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  1. Gains from bonus shares

Gains from bonus shares

While a bonus share issue helps a firm capitalise its reserves, it’s beneficial to shareholders too

By: | Updated: October 31, 2014 12:17 PM

Bonus shares are additional shares issued by a company to its existing shareholders for free, based on a ratio of the shares already owned by them. By issuing bonus shares, the number of shares outstanding increases; but while the distribution is made according to the ratio decided by the company, the individual shareholding stake does not change. Let’s suppose, company X issue bonus shares in the ratio of 2:1. This means that for each share that you own, the company gives you two for free.

Assuming you have 100 shares on the date of record, you will get 200 shares for free; so, your total holding will now be 300. Bonus shares are not really bonuses; they are a conversion of the company’s undistributed profits into capital through issue of additional shares. Note that the undistributed profit belongs to the existing shareholders.

Does the market price reduce after bonus issue?

After a bonus issue, the number of shares available in the market goes up. If company X had 10 million shares, with a bonus issue of 2:1, the total number of shares becomes 30 million. Owing to the increased number of shares, the earnings per share (EPS) of the company comes down. While the profit remains the same, the number of shares goes up.

Theoretically, when the EPS reduces, the price of the share also decreases proportionately. But practically, it may not be so for the following reasons: (a)As there are more number of shares in the market, the share is more liquid, making it easier to buy and sell; (b) liquidity will lead to price discovery, meaning which the true and fair value of the share can be identified when more number of people buy and sell the shares; (c) bonus issue is perceived as a good signal because the company is capable of serving a larger equity base; (d) as the net worth of the company remains intact, the price will not decline.

Bonus shares and Companies Act

Under the Companies Act, 1956, there was no specific Section dealing with bonus shares and, therefore, companies followed norms laid down by Sebi. But the Companies Act, 2013, introduced Section 63 to exclusively deal with bonus shares. This Section mentions the sources that can be utilised for issuance of bonus shares. Accordingly, a company can use only any one or all of the following reserves — free reserves, securities premium account and capital redemption reserve — for issue of bonus shares.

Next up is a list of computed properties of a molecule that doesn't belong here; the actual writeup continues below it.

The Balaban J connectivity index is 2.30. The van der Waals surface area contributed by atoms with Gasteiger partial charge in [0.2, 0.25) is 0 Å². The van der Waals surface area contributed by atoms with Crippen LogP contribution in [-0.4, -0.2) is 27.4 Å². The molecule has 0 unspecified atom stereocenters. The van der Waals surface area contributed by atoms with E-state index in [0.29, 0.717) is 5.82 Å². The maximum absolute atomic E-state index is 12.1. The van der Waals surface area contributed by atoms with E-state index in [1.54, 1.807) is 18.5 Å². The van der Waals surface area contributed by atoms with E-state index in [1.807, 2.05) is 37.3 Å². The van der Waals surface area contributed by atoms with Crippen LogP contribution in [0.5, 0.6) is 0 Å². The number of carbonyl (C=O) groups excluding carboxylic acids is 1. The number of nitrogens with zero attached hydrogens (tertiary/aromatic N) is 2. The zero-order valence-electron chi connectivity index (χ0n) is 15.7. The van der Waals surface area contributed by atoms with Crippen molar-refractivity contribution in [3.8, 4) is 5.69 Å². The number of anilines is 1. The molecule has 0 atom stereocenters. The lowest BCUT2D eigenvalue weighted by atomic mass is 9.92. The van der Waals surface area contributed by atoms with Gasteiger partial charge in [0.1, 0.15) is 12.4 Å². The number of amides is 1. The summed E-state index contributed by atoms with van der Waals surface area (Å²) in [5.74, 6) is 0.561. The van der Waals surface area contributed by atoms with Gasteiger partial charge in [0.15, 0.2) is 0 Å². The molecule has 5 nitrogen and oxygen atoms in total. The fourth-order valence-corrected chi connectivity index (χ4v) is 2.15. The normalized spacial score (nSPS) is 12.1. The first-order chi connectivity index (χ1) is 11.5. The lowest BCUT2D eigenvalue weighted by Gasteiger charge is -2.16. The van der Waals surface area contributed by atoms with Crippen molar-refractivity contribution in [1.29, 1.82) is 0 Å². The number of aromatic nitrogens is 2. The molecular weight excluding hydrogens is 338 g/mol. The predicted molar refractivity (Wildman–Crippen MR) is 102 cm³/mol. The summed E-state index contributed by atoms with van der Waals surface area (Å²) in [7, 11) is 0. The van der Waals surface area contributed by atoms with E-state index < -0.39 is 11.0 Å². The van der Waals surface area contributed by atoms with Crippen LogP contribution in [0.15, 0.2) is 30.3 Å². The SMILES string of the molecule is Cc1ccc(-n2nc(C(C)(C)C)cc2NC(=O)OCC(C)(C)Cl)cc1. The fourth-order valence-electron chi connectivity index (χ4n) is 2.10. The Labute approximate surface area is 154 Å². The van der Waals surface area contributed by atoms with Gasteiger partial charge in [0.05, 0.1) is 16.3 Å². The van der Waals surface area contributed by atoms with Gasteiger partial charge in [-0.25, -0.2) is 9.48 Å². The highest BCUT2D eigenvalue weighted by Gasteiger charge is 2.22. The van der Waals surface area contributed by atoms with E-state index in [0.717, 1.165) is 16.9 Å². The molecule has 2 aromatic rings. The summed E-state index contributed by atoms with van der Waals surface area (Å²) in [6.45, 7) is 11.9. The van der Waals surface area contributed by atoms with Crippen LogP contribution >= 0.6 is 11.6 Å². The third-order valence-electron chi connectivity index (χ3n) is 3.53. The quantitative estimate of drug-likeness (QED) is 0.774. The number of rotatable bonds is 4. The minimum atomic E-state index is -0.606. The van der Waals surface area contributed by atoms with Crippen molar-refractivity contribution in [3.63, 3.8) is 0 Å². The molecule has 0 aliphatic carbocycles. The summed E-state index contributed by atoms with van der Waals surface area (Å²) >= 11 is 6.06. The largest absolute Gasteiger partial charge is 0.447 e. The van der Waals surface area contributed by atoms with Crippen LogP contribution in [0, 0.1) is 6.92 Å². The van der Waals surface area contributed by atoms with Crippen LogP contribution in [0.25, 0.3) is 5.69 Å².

The Act also categorically states that the company cannot issues bonus shares in lieu of dividends. It documents a set of secretarial and legal procedure to be followed while issuing bonus shares.

Impact on company’s balance sheet

Once bonus shares are issued, the amount available to the company under reserves/surplus comes down to the extent of the bonus. At the same time, the share capital of the company goes up by the same amount. This is generally known as capitalisation of reserves. In short, the number of shares issued by the company goes up but its net worth remains the same. Further, by the issue of bonus shares, there will be no cash outflow for the company.

Home-made dividend through bonus shares

Shareholders who prefer dividend rather than capital appreciation also benefit from bonus shares via home-made dividend. Let’s recall the example cited earlier — where a shareholder who own 100 shares in company X gets a bonus shares of 200. If a shareholder prefers dividend to bonus shares, he could convert the bonus shares into home-made dividend. In this case, he sells some of his holdings, say 50 shares, after the bonus issue and treats the sales proceeds as dividend. But the brokerage and taxation aspects should be considered while going in for a home-made dividend.

who gets what?

After a bonus issue, the number of shares available in the market goes up

Assuming you have 100 shares on the date of record, you will get 200 shares for free if the bonus issue is in the ratio of 2:1; so, your total holding will be 300

Due to the increased number of shares, the earnings per share of the company comes down. While the profit remains the same, the number of shares goes up

Theoretically, when the EPS reduces, the price of the share also decreases proportionately

But practically, it may not be so for the following reasons: (a)As there are more number of shares in the market, the share is more liquid, making it easier to buy and sell; (b) liquidity will lead to price discovery, meaning which the true and fair value of the share can be identified when more number of people buy and sell the shares; (c) bonus issue is perceived as a good signal because the company is capable of serving a larger equity base; (d) as the net worth of the company remains intact, the price will not decline

Once bonus shares are issued, the amount available to the company under reserves/surplus comes down to the extent of the bonus. At the same time, the share capital of the company goes up by the same amount. This is generally known as capitalisation of reserve. In short, the number of shares issued by the company goes up but its net worth remains the same.

Further, by the issue of bonus shares, there will be no cash outflow for the company

The writer is an associate professor of finance and accounting

at IIM, Shillong

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